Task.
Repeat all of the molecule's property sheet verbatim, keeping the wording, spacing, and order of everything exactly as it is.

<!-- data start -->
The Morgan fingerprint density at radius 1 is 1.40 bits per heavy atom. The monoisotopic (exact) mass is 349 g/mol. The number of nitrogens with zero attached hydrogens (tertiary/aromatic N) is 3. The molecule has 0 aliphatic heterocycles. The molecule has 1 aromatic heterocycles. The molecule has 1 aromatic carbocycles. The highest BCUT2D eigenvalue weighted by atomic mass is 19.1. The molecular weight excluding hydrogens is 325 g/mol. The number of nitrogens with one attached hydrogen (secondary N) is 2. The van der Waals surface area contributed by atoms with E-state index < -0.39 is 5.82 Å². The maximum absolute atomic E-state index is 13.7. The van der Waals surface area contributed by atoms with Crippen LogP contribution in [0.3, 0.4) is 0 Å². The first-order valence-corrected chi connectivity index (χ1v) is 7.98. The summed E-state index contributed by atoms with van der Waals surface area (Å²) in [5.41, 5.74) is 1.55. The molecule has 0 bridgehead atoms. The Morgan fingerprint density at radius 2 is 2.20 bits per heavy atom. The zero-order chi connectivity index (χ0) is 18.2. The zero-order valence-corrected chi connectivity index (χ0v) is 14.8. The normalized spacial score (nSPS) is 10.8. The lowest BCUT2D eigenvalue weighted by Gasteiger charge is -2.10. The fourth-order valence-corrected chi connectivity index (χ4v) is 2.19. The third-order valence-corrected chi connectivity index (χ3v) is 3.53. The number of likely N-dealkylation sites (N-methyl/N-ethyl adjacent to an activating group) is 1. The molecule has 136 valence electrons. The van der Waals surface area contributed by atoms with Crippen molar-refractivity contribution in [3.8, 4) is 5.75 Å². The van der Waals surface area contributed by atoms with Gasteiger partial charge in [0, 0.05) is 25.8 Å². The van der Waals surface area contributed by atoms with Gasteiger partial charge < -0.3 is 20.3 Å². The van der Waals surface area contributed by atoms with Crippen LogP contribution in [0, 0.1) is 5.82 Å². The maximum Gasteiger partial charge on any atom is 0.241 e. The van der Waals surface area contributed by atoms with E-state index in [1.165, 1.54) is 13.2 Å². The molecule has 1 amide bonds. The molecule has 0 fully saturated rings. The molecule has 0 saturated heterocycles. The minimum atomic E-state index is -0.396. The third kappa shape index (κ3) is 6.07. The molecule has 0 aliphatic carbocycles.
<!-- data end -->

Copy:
The Morgan fingerprint density at radius 1 is 1.40 bits per heavy atom. The monoisotopic (exact) mass is 349 g/mol. The number of nitrogens with zero attached hydrogens (tertiary/aromatic N) is 3. The molecule has 0 aliphatic heterocycles. The molecule has 1 aromatic heterocycles. The molecule has 1 aromatic carbocycles. The highest BCUT2D eigenvalue weighted by atomic mass is 19.1. The molecular weight excluding hydrogens is 325 g/mol. The number of nitrogens with one attached hydrogen (secondary N) is 2. The van der Waals surface area contributed by atoms with E-state index < -0.39 is 5.82 Å². The maximum absolute atomic E-state index is 13.7. The van der Waals surface area contributed by atoms with Crippen LogP contribution in [0.3, 0.4) is 0 Å². The first-order valence-corrected chi connectivity index (χ1v) is 7.98. The summed E-state index contributed by atoms with van der Waals surface area (Å²) in [5.41, 5.74) is 1.55. The molecule has 0 bridgehead atoms. The Morgan fingerprint density at radius 2 is 2.20 bits per heavy atom. The zero-order chi connectivity index (χ0) is 18.2. The zero-order valence-corrected chi connectivity index (χ0v) is 14.8. The normalized spacial score (nSPS) is 10.8. The lowest BCUT2D eigenvalue weighted by Gasteiger charge is -2.10. The fourth-order valence-corrected chi connectivity index (χ4v) is 2.19. The third-order valence-corrected chi connectivity index (χ3v) is 3.53. The number of likely N-dealkylation sites (N-methyl/N-ethyl adjacent to an activating group) is 1. The molecule has 136 valence electrons. The van der Waals surface area contributed by atoms with Crippen molar-refractivity contribution in [3.8, 4) is 5.75 Å². The van der Waals surface area contributed by atoms with Gasteiger partial charge in [0, 0.05) is 25.8 Å². The van der Waals surface area contributed by atoms with Gasteiger partial charge < -0.3 is 20.3 Å². The van der Waals surface area contributed by atoms with Crippen LogP contribution in [0, 0.1) is 5.82 Å². The maximum Gasteiger partial charge on any atom is 0.241 e. The van der Waals surface area contributed by atoms with E-state index in [1.165, 1.54) is 13.2 Å². The molecule has 1 amide bonds. The molecule has 0 fully saturated rings. The molecule has 0 saturated heterocycles. The minimum atomic E-state index is -0.396. The third kappa shape index (κ3) is 6.07. The molecule has 0 aliphatic carbocycles.